There are few men whose lives can be crowned with the honor and respect that were uniformly accorded Ransom Reed Murdock, nor in so large a measure have enjoyed the love and confidence of their fellowmen. A life governed by the most honorable principles, Mr. Murdock never deviated from what he believed to be right between himself and his fellowmen and in much that he did was actuated by a public spirit that found manifestation in the tangible aid which he gave to the city of his adoption. His personal characteristics, his straightforward business career and his efficient public service have made his memory sacredly cherished since he was called from this life.
He was born October 21, 1829, in the town of Ridgeway, Orleans county, New York, and was the eldest child of Seymour B. and Eliza A. Murdock, the former a farmer of considerable wealth and influence in his county.
In early life Mr. Murdock displayed a keen interest in horticulture and fortified himself for work of that character by acquiring an extensive knowledge along that line. After several prospecting trips to the west he finally decided on Paxton as a location, and here purchased large tracts of land. From the time of his settlement here he gave his heartiest efforts and loyal support to the upbuilding of the city and county. He established and conducted a large nursery, developing an extensive business in that line, and he has propagated a breed of corn known today as Murdock's Early, or Murdock's Corn. He was also the first to discover and make the test with the clay of this region which proved that it was suitable for tile. He took the clay for this purpose from the present site of the Brick & Tile Company in Paxton. In many other ways he promoted the city and forwarded its interests. His business affairs were always of a nature that contributed to public progress. He learned to correctly value life's contacts and experiences. In 1885 he removed to Chicago, where for fifteen years he was interested in real estate, handling property in both the north and the south. He was largely instrumental in the upbuilding of Hammond, Louisiana, which is now so well known as a winter resort. He likewise traveled quite extensively, taking parties to Oklahoma and thus promoting the interests of the new state.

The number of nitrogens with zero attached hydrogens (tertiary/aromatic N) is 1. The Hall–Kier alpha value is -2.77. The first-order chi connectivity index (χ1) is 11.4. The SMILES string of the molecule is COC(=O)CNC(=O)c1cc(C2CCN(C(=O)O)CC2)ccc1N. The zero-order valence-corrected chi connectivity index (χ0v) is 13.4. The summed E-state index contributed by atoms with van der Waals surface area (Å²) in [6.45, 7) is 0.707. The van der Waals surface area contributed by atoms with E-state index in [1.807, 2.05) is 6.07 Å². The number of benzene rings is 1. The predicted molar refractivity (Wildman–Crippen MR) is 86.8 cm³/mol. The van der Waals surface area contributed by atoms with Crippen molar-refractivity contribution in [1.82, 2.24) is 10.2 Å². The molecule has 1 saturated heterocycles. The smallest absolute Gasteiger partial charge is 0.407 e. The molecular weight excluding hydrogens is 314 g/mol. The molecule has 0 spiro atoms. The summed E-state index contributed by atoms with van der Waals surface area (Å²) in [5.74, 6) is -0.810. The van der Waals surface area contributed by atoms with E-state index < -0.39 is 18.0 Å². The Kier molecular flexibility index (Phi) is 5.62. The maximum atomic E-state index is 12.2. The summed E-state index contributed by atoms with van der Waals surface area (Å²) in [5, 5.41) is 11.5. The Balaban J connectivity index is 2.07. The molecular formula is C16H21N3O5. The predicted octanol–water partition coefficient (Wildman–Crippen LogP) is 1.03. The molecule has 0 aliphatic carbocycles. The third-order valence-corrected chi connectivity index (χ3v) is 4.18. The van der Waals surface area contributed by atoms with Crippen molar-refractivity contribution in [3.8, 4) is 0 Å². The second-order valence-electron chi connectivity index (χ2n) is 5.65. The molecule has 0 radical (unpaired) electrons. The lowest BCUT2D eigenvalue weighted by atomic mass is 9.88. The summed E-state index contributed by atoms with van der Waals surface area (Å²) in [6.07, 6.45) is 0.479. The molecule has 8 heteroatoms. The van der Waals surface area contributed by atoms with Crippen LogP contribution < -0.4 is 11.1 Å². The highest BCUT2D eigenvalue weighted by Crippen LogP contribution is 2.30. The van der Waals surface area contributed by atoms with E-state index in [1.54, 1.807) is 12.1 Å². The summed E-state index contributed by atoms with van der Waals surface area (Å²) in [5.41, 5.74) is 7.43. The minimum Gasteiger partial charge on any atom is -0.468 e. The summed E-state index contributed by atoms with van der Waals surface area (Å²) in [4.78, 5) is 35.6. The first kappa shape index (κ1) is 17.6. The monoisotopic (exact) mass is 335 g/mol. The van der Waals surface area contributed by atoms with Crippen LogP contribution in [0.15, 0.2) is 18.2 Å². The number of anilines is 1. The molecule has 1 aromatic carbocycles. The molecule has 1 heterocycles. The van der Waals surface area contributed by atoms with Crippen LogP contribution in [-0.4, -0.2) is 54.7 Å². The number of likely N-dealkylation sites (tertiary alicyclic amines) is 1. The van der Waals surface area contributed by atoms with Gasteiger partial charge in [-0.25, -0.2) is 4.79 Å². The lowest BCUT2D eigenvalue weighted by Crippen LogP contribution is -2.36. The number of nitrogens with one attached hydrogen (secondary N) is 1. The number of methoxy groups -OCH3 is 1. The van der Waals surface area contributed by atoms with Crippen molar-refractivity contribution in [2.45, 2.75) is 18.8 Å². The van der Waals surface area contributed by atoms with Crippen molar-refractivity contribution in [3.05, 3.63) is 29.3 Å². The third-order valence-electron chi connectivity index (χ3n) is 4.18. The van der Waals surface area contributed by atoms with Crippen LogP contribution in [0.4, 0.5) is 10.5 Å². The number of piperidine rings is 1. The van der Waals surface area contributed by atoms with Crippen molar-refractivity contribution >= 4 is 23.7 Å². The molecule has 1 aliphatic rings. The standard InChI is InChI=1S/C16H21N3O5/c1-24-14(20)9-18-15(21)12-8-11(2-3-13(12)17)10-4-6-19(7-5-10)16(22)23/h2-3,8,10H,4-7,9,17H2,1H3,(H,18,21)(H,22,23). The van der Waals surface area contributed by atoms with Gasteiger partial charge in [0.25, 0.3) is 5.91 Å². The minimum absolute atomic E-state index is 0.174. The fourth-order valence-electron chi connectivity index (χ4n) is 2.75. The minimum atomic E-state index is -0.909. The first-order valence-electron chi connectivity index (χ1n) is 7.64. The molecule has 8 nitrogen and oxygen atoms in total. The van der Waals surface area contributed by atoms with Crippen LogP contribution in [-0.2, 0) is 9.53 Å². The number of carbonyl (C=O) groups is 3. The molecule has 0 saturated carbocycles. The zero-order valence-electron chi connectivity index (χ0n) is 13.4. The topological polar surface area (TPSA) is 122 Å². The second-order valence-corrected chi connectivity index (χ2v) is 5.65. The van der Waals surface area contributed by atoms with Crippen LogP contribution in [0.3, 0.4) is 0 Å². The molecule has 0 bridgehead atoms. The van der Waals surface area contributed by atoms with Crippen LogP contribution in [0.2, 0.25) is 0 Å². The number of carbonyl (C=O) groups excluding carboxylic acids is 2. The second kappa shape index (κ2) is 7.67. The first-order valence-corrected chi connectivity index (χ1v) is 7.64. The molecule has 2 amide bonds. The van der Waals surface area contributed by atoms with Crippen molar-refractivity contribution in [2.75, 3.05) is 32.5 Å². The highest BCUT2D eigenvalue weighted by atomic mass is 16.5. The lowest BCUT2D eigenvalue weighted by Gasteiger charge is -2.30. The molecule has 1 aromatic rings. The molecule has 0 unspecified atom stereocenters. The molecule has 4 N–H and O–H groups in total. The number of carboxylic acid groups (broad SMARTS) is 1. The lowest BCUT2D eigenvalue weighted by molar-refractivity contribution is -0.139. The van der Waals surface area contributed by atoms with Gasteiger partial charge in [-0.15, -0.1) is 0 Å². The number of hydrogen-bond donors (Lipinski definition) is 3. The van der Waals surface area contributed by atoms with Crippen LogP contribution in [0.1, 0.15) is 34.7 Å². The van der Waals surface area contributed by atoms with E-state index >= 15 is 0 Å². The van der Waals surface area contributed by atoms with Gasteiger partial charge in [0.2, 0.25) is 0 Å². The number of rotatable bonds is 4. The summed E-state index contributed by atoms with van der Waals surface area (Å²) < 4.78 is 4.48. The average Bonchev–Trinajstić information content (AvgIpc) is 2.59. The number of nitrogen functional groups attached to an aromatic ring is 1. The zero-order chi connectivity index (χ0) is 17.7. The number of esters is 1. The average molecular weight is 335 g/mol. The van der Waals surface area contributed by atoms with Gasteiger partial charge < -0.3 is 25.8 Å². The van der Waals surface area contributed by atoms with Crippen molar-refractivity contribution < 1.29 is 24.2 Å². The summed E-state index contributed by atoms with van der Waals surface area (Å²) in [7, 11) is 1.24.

In 1858 Mr. Murdock was married to Miss Louise S. Hoag, and unto them were born two daughters, Effie E. and Luella C, but the latter died in 1893.
While living in Paxton Mr. Murdock held many public offices, including those of trustee and alderman. He was always a stanch democrat and was connected with every public enterprise affecting the welfare of the city, especially during the early period of its existence. He was largely instrumental in securing the railroad station, the postoffice, the county seat and the courthouse. His public service was of such a nature as to render his history an integral part of the annals of Paxton. For years he was an exemplary member of the Masonic fraternity, but dropped his connection after removing to Chicago. Although never a member of any church organization, in early training and in belief through life he was an Universalist. He died at his home ill Chicago, December 20, 1907. All who knew him found him a faithful and considerate neighbor, a man of kindly thought and spirit, generous and helpful in actions. He realized as few men seem to do, his obligation to his fellowmen and to the city of his residence. He looked at life from a broad standpoint, and the simple weight of his character and ability carried him into important relations with the public and with business affairs.

Extracted 16 Oct 2016 by Norma Hass from History of Ford County, Illinois, From Its Earliest Settlement to 1908, author E. A. Gardner, Volume 2, pages 491-492.

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